Review: The Rules of Conception by Angela Lawrence

 

Title: The Rules of Conception

Author: Angela Lawrence

Published: MIRA: Harlequin Australia May 2013

Read an chapter sampler

Status: Read on May 03, 2013 — I own a copy {Courtesy the Publisher}

My Thoughts:

Debut author Angela Lawrence explores a woman’s desire for motherhood in The Rules of Conception. Rachel Richards is in her mid thirties, single (again), financially secure and wanting to be a mother. Worried time is running out, she makes the choice to go it alone. Rachel begins to investigate her options, eventually choosing a ‘known donor’ but the conception of her plan turns out to be much easier than it’s execution.

I was intrigued by the premise of The Rules of Conception, primarily because I have a friend currently considering her options. Like Rachel, none of her relationships have worked out and as she approaches forty her biological clock is ticking ever louder. There are so many factors for her to consider and I hoped that Lawrence would provide some insight into the journey.

I found the viability of the varied options Rachel explores really interesting, from co parenting arrangements to the purchase of anonymous donor sperm from abroad. They each have their pro’s and con’s, raising issues I hadn’t given much thought to.
Eventually Rachel determines that a ‘known donor’ is the right choice for her and her search leads her to Digby, a man who wants to father a child but not raise one. Armed with a list of questions and a legal contract Rachel is sensible about the process in an attempt to control the situation, but her narrow focus doesn’t allow much room for variations of her circumstances.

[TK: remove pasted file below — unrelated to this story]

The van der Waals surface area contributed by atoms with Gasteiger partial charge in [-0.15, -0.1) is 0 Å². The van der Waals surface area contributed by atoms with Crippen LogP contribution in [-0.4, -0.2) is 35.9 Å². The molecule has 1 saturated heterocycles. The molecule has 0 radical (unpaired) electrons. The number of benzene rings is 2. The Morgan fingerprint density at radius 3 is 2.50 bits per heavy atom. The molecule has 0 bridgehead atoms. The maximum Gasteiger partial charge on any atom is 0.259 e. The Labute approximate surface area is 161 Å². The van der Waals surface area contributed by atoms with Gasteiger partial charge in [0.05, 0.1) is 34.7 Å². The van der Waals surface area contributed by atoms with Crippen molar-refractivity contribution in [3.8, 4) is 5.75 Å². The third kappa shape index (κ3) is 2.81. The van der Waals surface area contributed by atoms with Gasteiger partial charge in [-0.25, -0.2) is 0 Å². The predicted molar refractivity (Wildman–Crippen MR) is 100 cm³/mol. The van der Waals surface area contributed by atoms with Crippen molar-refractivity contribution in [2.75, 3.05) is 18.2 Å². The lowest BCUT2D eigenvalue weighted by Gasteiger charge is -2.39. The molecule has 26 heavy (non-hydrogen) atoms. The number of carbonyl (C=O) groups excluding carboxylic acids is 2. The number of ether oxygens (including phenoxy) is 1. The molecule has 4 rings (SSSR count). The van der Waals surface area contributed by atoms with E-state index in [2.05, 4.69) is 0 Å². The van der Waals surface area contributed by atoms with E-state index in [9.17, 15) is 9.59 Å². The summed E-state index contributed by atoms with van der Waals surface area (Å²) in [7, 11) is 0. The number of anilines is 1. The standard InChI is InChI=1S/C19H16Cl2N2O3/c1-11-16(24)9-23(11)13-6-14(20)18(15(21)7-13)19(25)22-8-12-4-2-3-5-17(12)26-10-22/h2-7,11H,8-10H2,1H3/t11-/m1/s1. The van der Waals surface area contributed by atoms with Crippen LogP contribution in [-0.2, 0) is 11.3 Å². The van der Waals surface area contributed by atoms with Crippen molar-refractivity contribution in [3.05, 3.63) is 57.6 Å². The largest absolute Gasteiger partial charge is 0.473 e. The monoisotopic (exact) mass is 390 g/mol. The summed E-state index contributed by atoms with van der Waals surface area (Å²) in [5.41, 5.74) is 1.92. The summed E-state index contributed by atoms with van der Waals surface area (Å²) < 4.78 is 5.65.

What I do think the story lacked was emotion, Rachel is focused on her plans but there is no real sense of excitement or apprehension from her about the pregnancy, birth or her general circumstances until very near the end. She never seems to daydream about her baby’s future, muse about what he/she will look like or debate baby names neither does she seem concerned about the baby’s health or worry much about Digby’s honesty, even when he disappears. Most everyone is supportive of her decision and I think the story could have benefited by having a character to really challenge Rachel.

Most of the angst in the story involves Rachel’s relationship with her horrific boss, a situation that definitely evokes sympathy and which her pregnancy threatens to exacerbate, yet even that fizzles out to a bland truce.

The Rules of Conception is interesting, entertaining and I thought Lawrence wrote sensitively about the practical issues involved in the process of choosing single parenthood. It is a thought provoking story and as such I will be passing it on to my friend.

Available to Purchase

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1 Comment (+add yours?)

  1. Trackback: May 2013 Round Up: Contemporary Fiction | Australian Women Writers Challenge

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